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1 March 2008 Prey Preference and Consumption by Some Non-Specialist Harvestman Species (Arachnida: Opiliones)
Aino Hvam, Søren Toft
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Only a few studies of harvestman prey have dealt with food preference, consumption rate and the value of different food types. This study seeks to clarify these aspects in the non-specialist harvestmen Rilaena triangularis, Oligolophus tridens and Nemastoma lugubre. Food quality was tested with adult R. triangularis, while all three species were used in food preference experiments. The harvestmen were offered eight food types: earthworm, slug, plum, turkey meat, Drosophila melanogaster (Diptera), Sitobion avenae (Aphidoidea), Sinella curviseta (Collembola) and Folsomia Candida (Collembola). In the food quality experiment, consumption rate and effects on animal fitness were examined. In the preference experiment, feeding observations and consumption measurements were used to indicate preference. In general there was little agreement between preference, amounts consumed and food value. Drosophila melanogaster and turkey meat were high quality foods, but associated with high consumption rate of the former and low consumption rate of the latter. Slugs, earthworms, aphids and plum were low-quality foods, though O. tridens and N. lugubre ate surprisingly high amounts of plum. The low quality of slugs is due to pre-ingestive effects, that of earthworms to post-ingestive effects, while the value of S. avenae was limited by both. There is a general similarity between harvestmen and other generalist predators in the value of different food types.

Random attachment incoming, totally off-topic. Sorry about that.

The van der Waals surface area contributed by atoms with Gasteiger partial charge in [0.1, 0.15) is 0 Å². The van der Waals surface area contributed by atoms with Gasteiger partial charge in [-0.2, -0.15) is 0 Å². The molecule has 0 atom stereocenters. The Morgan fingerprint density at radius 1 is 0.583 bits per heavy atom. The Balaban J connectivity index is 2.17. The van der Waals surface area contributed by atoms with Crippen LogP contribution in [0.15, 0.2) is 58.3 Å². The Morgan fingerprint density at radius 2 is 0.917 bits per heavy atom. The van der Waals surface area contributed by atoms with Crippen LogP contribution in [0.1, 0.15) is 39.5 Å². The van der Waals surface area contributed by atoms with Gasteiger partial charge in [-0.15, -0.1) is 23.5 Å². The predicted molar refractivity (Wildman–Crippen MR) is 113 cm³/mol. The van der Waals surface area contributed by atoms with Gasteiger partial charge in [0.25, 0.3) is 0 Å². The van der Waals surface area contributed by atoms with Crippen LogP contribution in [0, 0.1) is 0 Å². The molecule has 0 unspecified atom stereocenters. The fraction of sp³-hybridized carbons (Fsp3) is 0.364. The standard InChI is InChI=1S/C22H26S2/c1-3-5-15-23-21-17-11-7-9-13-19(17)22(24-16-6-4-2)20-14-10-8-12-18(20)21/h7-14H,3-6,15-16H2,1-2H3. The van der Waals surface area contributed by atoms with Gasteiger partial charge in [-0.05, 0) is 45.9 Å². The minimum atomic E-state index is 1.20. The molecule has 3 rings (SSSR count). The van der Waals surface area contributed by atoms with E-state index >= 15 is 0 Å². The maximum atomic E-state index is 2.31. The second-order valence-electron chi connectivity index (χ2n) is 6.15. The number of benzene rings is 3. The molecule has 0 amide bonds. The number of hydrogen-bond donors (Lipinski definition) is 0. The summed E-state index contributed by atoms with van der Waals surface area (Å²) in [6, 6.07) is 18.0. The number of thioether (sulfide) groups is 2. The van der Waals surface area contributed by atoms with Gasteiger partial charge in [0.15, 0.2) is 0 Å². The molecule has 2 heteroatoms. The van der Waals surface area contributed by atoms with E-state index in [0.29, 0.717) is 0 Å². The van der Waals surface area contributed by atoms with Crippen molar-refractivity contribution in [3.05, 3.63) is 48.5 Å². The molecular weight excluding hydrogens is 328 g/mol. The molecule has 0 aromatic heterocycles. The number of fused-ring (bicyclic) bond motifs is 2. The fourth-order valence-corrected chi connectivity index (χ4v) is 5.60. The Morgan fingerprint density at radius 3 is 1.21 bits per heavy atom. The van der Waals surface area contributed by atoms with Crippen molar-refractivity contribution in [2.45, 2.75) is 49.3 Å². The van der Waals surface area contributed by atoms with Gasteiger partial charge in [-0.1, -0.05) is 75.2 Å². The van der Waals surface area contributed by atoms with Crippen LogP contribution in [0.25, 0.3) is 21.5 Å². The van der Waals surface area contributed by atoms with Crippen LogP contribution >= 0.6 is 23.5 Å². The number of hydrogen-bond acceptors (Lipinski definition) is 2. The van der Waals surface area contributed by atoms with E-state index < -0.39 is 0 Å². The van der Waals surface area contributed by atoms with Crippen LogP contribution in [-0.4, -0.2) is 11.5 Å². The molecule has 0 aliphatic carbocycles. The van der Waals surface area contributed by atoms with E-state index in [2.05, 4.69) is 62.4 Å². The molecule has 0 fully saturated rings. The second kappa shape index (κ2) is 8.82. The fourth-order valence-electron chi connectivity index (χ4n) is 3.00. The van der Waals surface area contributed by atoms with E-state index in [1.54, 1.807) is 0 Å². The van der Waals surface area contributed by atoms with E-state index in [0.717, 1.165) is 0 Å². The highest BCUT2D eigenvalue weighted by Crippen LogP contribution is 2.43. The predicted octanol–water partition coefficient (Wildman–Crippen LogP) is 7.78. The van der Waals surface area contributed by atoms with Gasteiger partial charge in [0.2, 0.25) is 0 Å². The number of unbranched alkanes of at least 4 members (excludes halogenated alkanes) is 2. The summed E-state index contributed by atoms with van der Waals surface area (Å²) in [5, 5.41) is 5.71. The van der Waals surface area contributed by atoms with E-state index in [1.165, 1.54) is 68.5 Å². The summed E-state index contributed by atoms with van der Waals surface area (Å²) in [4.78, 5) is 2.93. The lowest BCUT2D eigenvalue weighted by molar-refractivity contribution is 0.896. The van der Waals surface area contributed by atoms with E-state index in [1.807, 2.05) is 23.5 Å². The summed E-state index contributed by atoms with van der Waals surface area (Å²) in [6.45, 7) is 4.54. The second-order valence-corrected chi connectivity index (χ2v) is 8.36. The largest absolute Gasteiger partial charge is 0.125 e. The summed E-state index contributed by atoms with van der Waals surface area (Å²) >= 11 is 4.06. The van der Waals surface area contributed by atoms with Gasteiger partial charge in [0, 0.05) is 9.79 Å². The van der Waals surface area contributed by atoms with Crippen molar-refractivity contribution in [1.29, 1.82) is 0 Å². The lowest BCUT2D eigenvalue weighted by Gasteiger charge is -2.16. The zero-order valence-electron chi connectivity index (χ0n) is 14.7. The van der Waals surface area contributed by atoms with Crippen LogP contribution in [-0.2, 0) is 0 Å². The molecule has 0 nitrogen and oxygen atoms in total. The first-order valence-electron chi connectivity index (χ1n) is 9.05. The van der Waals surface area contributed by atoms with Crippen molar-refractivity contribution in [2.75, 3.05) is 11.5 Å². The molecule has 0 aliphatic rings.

Aino Hvam and Søren Toft "Prey Preference and Consumption by Some Non-Specialist Harvestman Species (Arachnida: Opiliones)," Arachnology 14(4), 198-205, (1 March 2008).
Published: 1 March 2008
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